"That's the one thing fans have to hold on to," Portis said while on 106.7 The Fan's Grant and Danny show. "I don't think he's going to be Sean Taylor. There is no next Sean."

"21, that’s sacred," he told The Athletic. "Why even play with people? Why even spark people’s memories? Retire that jersey." 

During a recent poll on NBC Sports Washington's Redskins 100 that more than 2,000 fans participated in, 52 percent said they wouldn't want to see Collins don the uniform, while 48 percent approved.

Like Portis, JP Finlay thinks Collins should find another set of digits, too. He explained why on the Redskins Talk podcast:

Of course, the decision really comes down to how Taylor's family feels about it, and there's no doubting how much Collins would appreciate the chance to take the field with No. 21 on his back.  

The fact that this is such a prominent discussion, though, shows how much Taylor means to the Redskins community. 21 isn't just a number when it's in burgundy and gold. In D.C. it means much, much more.

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2019 Redskins Draft Bracket: Are Byron Murphy and Dalton Risner legitimate options or luxuries?

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2019 Redskins Draft Bracket: Are Byron Murphy and Dalton Risner legitimate options or luxuries?

NBC Sports Washington wants Redskins fans to help decide the team's ideal 2019 first-round pick by voting in the Redskins Draft Bracket on Twitter. Before you vote, though, take in this breakdown of the next matchup.

Round 1: Byron Murphy vs. Dalton Risner

The second matchup in the 2019 Redskins Draft Bracket features two players with talent and potential you can't question.

What you can question, though, is whether they're legitimate choices at pick No. 15 or more on the luxury side of things, meaning the team would be better served scooping up someone who plays a position they need more immediate help at.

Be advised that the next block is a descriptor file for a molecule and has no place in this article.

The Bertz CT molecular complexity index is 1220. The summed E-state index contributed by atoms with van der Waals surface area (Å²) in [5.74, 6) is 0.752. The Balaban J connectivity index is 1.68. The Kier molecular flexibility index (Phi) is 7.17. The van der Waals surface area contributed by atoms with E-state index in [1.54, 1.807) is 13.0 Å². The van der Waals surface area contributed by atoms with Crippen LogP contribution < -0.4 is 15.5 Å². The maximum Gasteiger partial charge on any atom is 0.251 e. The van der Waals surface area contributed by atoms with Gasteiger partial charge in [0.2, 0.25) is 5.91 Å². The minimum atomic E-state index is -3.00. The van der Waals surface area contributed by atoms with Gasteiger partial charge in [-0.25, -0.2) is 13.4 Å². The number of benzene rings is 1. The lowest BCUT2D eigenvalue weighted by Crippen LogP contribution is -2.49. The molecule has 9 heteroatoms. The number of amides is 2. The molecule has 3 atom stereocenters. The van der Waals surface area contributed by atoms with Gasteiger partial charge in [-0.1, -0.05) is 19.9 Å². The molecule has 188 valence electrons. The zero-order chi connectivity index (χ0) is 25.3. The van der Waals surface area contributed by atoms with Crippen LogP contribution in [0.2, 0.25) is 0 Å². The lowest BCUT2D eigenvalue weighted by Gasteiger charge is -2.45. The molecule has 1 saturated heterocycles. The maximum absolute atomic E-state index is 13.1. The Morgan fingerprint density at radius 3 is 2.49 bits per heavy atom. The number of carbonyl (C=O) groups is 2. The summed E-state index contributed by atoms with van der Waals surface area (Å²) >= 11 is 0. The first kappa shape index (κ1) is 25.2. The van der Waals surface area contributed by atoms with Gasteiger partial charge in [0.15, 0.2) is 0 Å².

Murphy is a corner from Washington, while Risner is a versatile offensive lineman from Kansas State. As of now, you could make a relatively easy case that the 2019 Redskins have bigger needs at quarterback, edge rusher and receiver than they do in the secondary and up front.

With that being said, you still absolutely shouldn't count out either guy as viable selections for the Burgundy and Gold in the first round.

When it comes to corner, Josh Norman isn't on the most stable ground and he easily could be gone after this year. In 2017, the Redskins drafted Fabian Moreau despite being somewhat settled at CB because they knew Bashaud Breeland wouldn't be around much longer, guaranteeing they had a replacement ready to roll. Taking Murphy would give them similar insurance for a Norman departure.

NFL.com calls him a "ball-hawking man corner who makes up for a lack of physical tools with outstanding instincts, toughness, and short-area quickness." Sounds like a valuable asset in today's league, doesn't it?

As for Risner, his natural position is tackle, a place the 'Skins have two very expensive starters at already. His NFL.com profile, though, has an intriguing piece in it that makes him appealing as well.

"He has the necessary tools to get guys blocked on the NFL level... Risner will need to prove he can handle NFL edge speed, but a move inside could be a failsafe option for him."

If you're reading this blog, you're well aware how badly Jay Gruden and Bill Callahan need a left guard. Could Risner slide in there for the time being, then either remain there long-term like Brandon Scherff or become a tackle in a few seasons once Trent Williams moves on? If so, he too becomes a worthwhile pick.

The main takeaway is that you shouldn't get fully bogged down in what this franchise needs today. Injuries, contracts and underperformance can turn positions of strengths into major holes in one year.

If the Redskins end up with Murphy or Risner in April, sure, you may not be thrilled with it the moment after the card gets turned in. But there's a good chance you'd warm up to them very quickly, considering the way rosters rapidly change.

You've heard the case for both players. Now, retweet or like depending on whom you'd prefer to see move on in the bracket.